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Duke v. Xylem Tree Experts, Inc.

United States District Court, E.D. Virginia, Richmond Division

December 27, 2018

LESLIE DUKE, Plaintiff,
v.
XYLEM TREE EXPERTS, INC., et al., Defendants.

          OPINION

          John A. Gibney, Jr. United States District Judge.

         Leslie Duke claims that his employer fired him because he refused to drive a truck without the necessary highway permits. The Court previously directed Duke to file a second amended complaint ("SAC") to allege sufficient facts to establish subject matter jurisdiction, specifically whether he has exhausted administrative remedies under the Surface Transportation Assistance Act ("STAA"). In the SAC, Duke reiterates his grievances under the STAA, but does not indicate that he complied with the administrative exhaustion requirements. Duke also asserts claims under Title VII of the Civil Rights Act of 1964, various criminal statutes, and 42 U.S.C. § 1983. The defendants, Xylem Tree Experts, Inc. ("Xylem"), [1] William Hoover, Randolph Hoover, and Benjamin Hoover, [2] have moved to dismiss the SAC under Federal Rules of Civil Procedure 12(b)(1) and 12(b)(6). Because the Court lacks subject matter jurisdiction over Duke's STAA and Title VII claims and his remaining allegations fail to state a claim for relief, the Court will grant the motion to dismiss.

         I. BACKGROUND

         Xylem hired Duke in 2017 to drive tractor trailers. On April 30, 2018, Duke's supervisor, William Hoover, called Duke and asked him to drive his truck to Midway, North Carolina, where a Xylem crew would load a piece of equipment for Duke to drive to Xylem's shop in Wakefield, Virginia. The load was a "wide load" that Duke could not transport during the day without a permit. That evening, Hoover called Duke and told him to bring the wide load to the Virginia shop even though he had not yet received the required permits. Duke refused to drive the wide load without the proper permit, and Hoover then fired Duke.

         In the SAC, Duke asserts the following claims: (1) wrongful termination in violation of the STAA; (2) sexual harassment in violation of Title VII; (3) various criminal allegations; and (4) violation of his constitutional rights under 42 U.S.C. § 1983. The defendants have moved to dismiss Duke's complaint pursuant to Federal Rules of Civil Procedure 12(b)(1) and 12(b)(6).[3]

         II. STANDARD

         A. Subject Matter Jurisdiction

         Federal courts have limited subject matter jurisdiction and "possess only the power authorized by Constitution and statute, which is not to be expanded by judicial decree." Kokkenen v. Guardian Life Ins. Co. of Am., 511 U.S. 375, 377 (1994) (citations omitted). Duke bears the burden of establishing subject matter jurisdiction. Adams v. Bain, 697 F.2d 1213, 1219 (4th Cir. 1982). The complaint must allege the grounds for jurisdiction. Bowman v. White, 388 F.2d 756, 760 (4th Cir. 1968). If the court determines that it lacks subject matter jurisdiction, it must dismiss the action. Fed.R.Civ.P. 12(h)(3).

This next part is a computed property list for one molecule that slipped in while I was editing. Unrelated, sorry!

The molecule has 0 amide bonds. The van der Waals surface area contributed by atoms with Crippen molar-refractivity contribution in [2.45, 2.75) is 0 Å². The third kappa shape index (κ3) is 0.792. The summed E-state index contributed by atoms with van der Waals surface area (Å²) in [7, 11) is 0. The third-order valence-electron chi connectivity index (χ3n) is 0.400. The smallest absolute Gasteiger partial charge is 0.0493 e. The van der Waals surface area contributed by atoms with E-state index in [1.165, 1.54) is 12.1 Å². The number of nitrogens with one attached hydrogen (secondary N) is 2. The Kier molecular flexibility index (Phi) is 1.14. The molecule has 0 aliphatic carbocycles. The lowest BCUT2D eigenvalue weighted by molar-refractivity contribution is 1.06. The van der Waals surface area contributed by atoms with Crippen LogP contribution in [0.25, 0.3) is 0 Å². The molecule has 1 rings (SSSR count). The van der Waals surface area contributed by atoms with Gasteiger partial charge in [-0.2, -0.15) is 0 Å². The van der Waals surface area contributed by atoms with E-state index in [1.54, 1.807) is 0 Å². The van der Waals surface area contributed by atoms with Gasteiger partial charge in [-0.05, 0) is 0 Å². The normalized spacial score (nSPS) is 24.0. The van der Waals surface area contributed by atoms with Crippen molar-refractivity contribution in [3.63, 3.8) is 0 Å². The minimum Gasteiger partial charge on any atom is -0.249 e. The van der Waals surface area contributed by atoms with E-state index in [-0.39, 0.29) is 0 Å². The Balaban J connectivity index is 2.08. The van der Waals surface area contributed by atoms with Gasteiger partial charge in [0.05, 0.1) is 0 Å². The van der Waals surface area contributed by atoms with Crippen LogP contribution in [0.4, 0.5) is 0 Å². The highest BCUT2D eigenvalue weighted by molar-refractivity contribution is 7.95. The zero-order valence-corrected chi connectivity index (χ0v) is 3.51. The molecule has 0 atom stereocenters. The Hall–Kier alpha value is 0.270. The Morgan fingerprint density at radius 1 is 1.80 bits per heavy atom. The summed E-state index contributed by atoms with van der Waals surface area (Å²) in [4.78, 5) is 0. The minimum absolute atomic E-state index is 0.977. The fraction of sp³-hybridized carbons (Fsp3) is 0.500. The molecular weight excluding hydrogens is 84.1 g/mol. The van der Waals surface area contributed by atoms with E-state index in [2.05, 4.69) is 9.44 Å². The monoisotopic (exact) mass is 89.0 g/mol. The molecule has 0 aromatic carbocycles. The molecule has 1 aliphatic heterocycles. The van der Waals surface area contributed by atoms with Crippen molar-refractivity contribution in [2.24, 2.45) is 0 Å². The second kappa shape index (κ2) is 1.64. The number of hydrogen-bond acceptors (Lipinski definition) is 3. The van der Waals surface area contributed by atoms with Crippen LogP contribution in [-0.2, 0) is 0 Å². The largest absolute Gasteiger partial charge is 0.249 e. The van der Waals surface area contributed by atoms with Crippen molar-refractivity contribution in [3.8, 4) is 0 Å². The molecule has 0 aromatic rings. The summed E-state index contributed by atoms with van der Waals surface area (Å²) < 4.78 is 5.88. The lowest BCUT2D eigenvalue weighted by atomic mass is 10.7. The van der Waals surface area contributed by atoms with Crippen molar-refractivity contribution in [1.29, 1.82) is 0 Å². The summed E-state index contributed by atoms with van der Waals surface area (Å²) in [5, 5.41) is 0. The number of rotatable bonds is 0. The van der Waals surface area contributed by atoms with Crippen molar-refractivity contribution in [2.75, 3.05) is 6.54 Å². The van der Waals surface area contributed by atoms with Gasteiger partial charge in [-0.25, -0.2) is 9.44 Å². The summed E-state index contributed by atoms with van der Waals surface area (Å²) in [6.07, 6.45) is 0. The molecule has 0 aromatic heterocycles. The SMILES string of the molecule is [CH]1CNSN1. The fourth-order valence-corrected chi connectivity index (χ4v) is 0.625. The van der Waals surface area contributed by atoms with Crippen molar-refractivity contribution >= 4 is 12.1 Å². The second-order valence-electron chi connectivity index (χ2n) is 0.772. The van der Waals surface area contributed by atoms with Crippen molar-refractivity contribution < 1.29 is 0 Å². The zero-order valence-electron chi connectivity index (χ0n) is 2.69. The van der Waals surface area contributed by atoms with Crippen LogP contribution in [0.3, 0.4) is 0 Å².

B. Failure to State a Claim

         A Rule 12(b)(6) motion gauges the sufficiency of a complaint without resolving any factual discrepancies or testing the merits of the claims. Republican Party of N.C. v. Martin, 980 F.2d 943, 952 (4th Cir. 1992). In considering the motion, a court must accept all allegations in the complaint as true and must draw all reasonable inferences in favor of the plaintiff. Nemet Chevrolet, Ltd. v. Consumeraffairs.com, Inc., 591 F.3d 250, 253 (4th Cir. 2009) (citing Edwards v. City of Goldsboro, 178 F.3d 231, 244 (4th Cir. 1999)). The principle that a court must accept all allegations as true, however, does not apply to legal conclusions. Ashcroft v. Iqbal, 556 U.S. 662, 678 (2009). To survive a Rule 12(b)(6) motion to dismiss, a complaint must state facts that, when accepted as true, state a claim to relief that is plausible on its face. Id. "A claim has facial plausibility when the plaintiff pleads factual content that allows the court to draw the reasonable inference that the defendant is liable for the misconduct alleged." Id. (citing Bell Atl. Corp. v. Twombly, 550 U.S. 544, 556 (2007)).

         The Federal Rules of Civil Procedure require that a complaint contain "a short and plain statement of the claim showing that the pleader is entitled to relief." Fed.R.Civ.P. 8(a)(2). When the plaintiff appears pro se, although courts should liberally construe the complaint, Gordon v. Leeke, 574 F.2d 1147, 1151 (4th Cir. 1978), "[principles requiring generous construction of pro se complaints are not. . . without limits." Beaudett v. City of Hampton, 775 F.2d 1274, 1278 (4th Cir. 1985). Courts need not attempt "to discern the unexpressed intent of the plaintiff." Laber v. Harvey, 438 F.3d 404, 413 n.3 (4th Cir. 2006).

         III. DISCUSSION

         A. Surface Transportation Assistance Act

         The STAA prohibits employers from firing an employee "because ... the employee . . . refuses to operate a vehicle because the operation violates a regulation, standard, or order of the United States related to commercial motor vehicle safety." 49 U.S.C. § 31105(a)(1)(B)(i). The STAA also prohibits employers from firing an employee for refusing to drive a vehicle when the employee "has a reasonable apprehension of serious injury to the employee or the ...


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